* Bundesbank checking legality of ECB bond-buying- report
* Euro may target 200-DMA at $1.2827
* Spain, Greece worries weigh on euro
By Jessica Mortimer
LONDON, Sept 25 (Reuters) - The euro fell on Tuesday on a media report that Bundesbank lawyers were checking the legality of the European Central Bank bond-buying plan, with uncertainty about when Spain would seek aid set to keep it under pressure.
The euro was down 0.15 percent at $1.2915, having earlier dropped to $1.2886 on EBS trading platform. Further losses could see it target the 200-day moving average at $1.2827. It was also lower against the British pound and the Swedish crown, reflecting widespread caution among investors.
German tabloid Bild said the issue of whether the ECB’s plans to buy the bonds of indebted countries violates the EU ban on direct financing of state deficits could be referred to the European Court of Justice.
Although some analysts doubted any such challenge would go ahead they said it highlighted the lack of unity among euro zone policymakers.
“This is nothing of the magnitude of the German Constitutional Court decision. But when the euro zone’s most significant central bank is being sceptical it doesn’t encourage international investors to be holders of euros,” said Jeremy Stretch, head of currency strategy at CIBC.
The euro was also weighed down by Spain dragging its feet over requesting an international bailout -- a condition for the ECB to begin buying its bonds. Until Madrid puts in the request, analysts say the euro is likely to weaken.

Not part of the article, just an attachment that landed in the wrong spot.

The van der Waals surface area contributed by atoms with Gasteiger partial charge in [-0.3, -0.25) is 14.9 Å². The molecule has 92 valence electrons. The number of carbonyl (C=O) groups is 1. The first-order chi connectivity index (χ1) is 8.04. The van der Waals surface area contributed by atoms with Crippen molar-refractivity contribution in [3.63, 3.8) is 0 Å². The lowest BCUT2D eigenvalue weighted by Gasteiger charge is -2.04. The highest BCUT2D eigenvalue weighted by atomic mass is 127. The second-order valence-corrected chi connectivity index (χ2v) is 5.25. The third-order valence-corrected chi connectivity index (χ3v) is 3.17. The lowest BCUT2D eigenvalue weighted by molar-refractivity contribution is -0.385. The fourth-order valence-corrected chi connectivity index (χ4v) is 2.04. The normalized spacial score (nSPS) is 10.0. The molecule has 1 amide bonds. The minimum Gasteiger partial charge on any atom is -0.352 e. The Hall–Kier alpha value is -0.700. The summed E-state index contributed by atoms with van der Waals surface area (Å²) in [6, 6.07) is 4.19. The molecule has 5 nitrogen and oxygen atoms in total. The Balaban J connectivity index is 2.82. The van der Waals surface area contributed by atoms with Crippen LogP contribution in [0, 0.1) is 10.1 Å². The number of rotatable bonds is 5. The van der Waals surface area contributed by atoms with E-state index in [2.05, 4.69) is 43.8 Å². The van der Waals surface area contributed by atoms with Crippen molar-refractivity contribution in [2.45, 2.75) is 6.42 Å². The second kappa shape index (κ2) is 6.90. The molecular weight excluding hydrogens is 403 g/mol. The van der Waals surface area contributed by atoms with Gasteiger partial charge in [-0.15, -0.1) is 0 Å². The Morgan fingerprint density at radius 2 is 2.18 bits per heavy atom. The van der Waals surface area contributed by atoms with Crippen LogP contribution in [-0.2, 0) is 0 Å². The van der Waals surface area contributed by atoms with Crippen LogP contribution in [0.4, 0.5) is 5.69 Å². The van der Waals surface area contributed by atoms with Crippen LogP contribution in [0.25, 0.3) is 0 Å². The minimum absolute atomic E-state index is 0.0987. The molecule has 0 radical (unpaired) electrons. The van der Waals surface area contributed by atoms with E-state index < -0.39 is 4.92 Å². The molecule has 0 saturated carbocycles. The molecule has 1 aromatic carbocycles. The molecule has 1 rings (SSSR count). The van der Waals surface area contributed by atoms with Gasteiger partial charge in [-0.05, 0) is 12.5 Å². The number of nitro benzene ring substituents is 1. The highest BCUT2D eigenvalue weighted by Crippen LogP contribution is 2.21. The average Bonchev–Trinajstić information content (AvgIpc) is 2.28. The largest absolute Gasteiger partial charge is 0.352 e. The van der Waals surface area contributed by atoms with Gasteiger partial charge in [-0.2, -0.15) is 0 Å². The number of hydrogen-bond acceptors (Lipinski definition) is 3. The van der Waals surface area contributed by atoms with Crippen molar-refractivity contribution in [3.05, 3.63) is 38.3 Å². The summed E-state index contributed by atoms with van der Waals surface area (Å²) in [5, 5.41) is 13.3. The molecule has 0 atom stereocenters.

Last week, the euro hit a 4 1/2-month peak of $1.31729 on optimism resulting from the ECB plan and after the U.S. Federal Reserve announced aggressive quantitative easing.
“In the very short term the 200-day moving average is the obvious trigger point. If that gives way it could fall to $1.2760/70 and then we would be back to the pre-ECB rally levels,” CIBC’s Stretch said.
The euro was down 0.2 percent at 100.40 yen, having dropped to 100.185 yen, its lowest since Sept. 13.
Worries about whether Greece’s can meet its targets under the bailout agreement also weighed on the euro. With the financing gap estimated at double what was initially expected, Greece may seek a rollover of its ECB-held bonds as a possible option, a deputy finance minister said.
This week, Spain is expected to unveil structural reforms and its draft budget for 2013, with investors also awaiting results of stress tests on its banks. A Moody’s credit rating review of Spain is also expected, and this could see Spanish debt downgraded to “junk”.
“The news out of the euro zone has been negative in the past few days and while it has contributed to a move lower, investors are reluctant to go short against the euro,” said Stuart Frost, head of Absolute Returns and Currency at fund managers RWC Partners.
“We are neutral about the euro. It can fall below $1.28 before recovering. But we would sell into any rise towards $1.3050-$1.3100.”
Meanwhile, concerns remained about economic fragility in Europe’s stronger states and kept alive chances of an interest rate cut by the ECB in the near term.
The dollar was down 0.1 percent at 77.80 yen, moving back towards the Sept. 14 low of 77.46 yen with inflows before the end of the financial half-year helping the Japanese currency. The dollar hit a one-month high of 79.22 yen on Sept. 19 after the Bank of Japan announced further monetary easing.
Japanese Finance Minister Jun Azumi told reporters he stood ready to take firm measures on currencies as long as he was finance minister. He said there would be no vacuum in currency policy due to his pending departure to take a new position in the ruling Democratic Party.